The International Telecommunication Union is close to giving its final approval to a new standard (G.9991 / G.vlc), which could finally help to turn secure high-speed indoor Visible Light Communication (VLC / LiFi) networks into something that you can buy instead of WiFi.
At the root of this all is a simple idea that has taken years to develop, which involves turning a Light-Emitting Diode (LED) based home or office light bulb into a sophisticated wireless data network (like infrared). This is achieved by turning the bulb(s) on and off many times a second and by altering the length of these “flickers“, as well as other properties of the light, you can introduce digital communications (e.g. Morse Code with a torch but way more sophisticated).
The process itself happens so fast that it is imperceivable to a normal human eye, which means that the bulb will appear to work just like a regular one. The obvious difference being that with VLC (or Light Fidelity [Li-Fi] as it’s sometimes known) you’re now transmitting data using room lighting, or possibly other devices that emit light using LEDs (computer screens, desk lamps etc.).
Marcos Martinez, ITU Associate Rapporteur, said:
“Security, no interference and spectrum saving are very attractive features of VLC. VLC and WiFi have different strengths, and VLC’s strengths provide a strong complement where WiFi faces challenges. Crowded spectrum is creating real problems in the deployment of WiFi and VLC can alleviate some of [that].”
At the experimental level we’ve previously seen data rates reach as high as 224Gbps (Gigabits per second) under lab conditions, albeit usually over very short distances (a handful of metres) and across a limited field of view. Since then various proprietary VLC solutions have been developed, but these are expensive and you’re more likely to get speeds of around 40Mbps to 250Mbps (depending upon the setup and number of bulbs etc.).
The problem with proprietary standards is that you don’t encourage a proper ecosystem to develop and grow, which is why today you can search Amazon for VLC and LiFi adapters until your eyes melt but you’ll still come up empty. Even those that do sell such kit tend to aim it more toward bespoke office installations than the mainstream market. Thankfully the ITU may be about to change all that.
Marcos Martinez added:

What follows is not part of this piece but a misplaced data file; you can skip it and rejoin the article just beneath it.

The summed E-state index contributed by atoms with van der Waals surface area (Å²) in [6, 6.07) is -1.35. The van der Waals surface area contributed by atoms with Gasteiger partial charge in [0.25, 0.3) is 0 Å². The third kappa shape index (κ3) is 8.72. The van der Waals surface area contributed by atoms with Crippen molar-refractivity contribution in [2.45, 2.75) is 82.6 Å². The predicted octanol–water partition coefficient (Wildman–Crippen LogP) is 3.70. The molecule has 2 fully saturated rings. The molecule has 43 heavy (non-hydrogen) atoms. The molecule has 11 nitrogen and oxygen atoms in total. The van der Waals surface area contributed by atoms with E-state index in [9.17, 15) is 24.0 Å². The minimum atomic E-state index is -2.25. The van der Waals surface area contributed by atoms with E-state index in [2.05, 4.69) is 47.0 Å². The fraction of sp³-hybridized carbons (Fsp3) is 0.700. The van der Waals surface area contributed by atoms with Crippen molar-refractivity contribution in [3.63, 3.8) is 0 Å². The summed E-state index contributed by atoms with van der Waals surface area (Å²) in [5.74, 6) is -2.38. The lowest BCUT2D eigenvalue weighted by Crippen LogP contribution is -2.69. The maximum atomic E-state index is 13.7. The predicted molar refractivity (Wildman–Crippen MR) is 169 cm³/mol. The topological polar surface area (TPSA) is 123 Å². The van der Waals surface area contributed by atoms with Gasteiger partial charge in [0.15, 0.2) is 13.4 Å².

“Standards are really the only way for these different worlds to speak to one another and collaborate successfully in stimulating the growth of the VLC market. We have seen a variety of proprietary VLC solutions, but without standards it has been impossible to create an ecosystem.”
In response the ITU’s Study Group 15 has developed G.9991 (ex G.vlc), which specifies the system architecture, physical (PHY) layer and data link layer (DLL) for a high-speed indoor optical wireless communication transceiver using visible light. This is now in the final stages of approval (it secured first-stage approval (“consent“) last year and is practically complete).
As a result Martinez says that G.9991 is “already considered” a de facto standard, with key vendors of proprietary VLC solutions now moving toward its adoption even before final approval. “New VLC products compliant with this ITU standard will enter the market very fast, at much the same time as the standard is approved,” says Martinez.
Of course VLC, as alluded above, has its pros and cons. The main advantages stem from an ability to easily setup a discreet indoor Local Area Network (LAN) that is likely to be much more secure (doesn’t go through walls) than WiFi and one that resolves the problems with capacity (limited radio spectrum frequency) and thus the interference that tends to plague WiFi, particularly in dense urban environments.
On the other hand you’re probably going to need a fair few bulbs and relays in order to stretch the signal around a typical home, which adds to the cost of deployment. It also remains to be seen whether it’s more energy efficient to run a WiFi vs VLC network (WiFi has had many years to refine but VLC is still in its early life).
We’d also disagree with the “no interference” remark above. Light bounces off surfaces and therefore VLC is not strictly a line-of-sight technology, which also means that interference is still an issue but the typical room-by-room setup of such a network should mitigate that.
Nevertheless we continue to reserve judgement on VLC until such time as we actually see vendors selling a selection of competing products to ordinary consumers. It’s definitely something we’d be willing to try, albeit perhaps more out of curiosity than a genuine need. Much will no doubt depend upon its affordability, ease of setup and performance.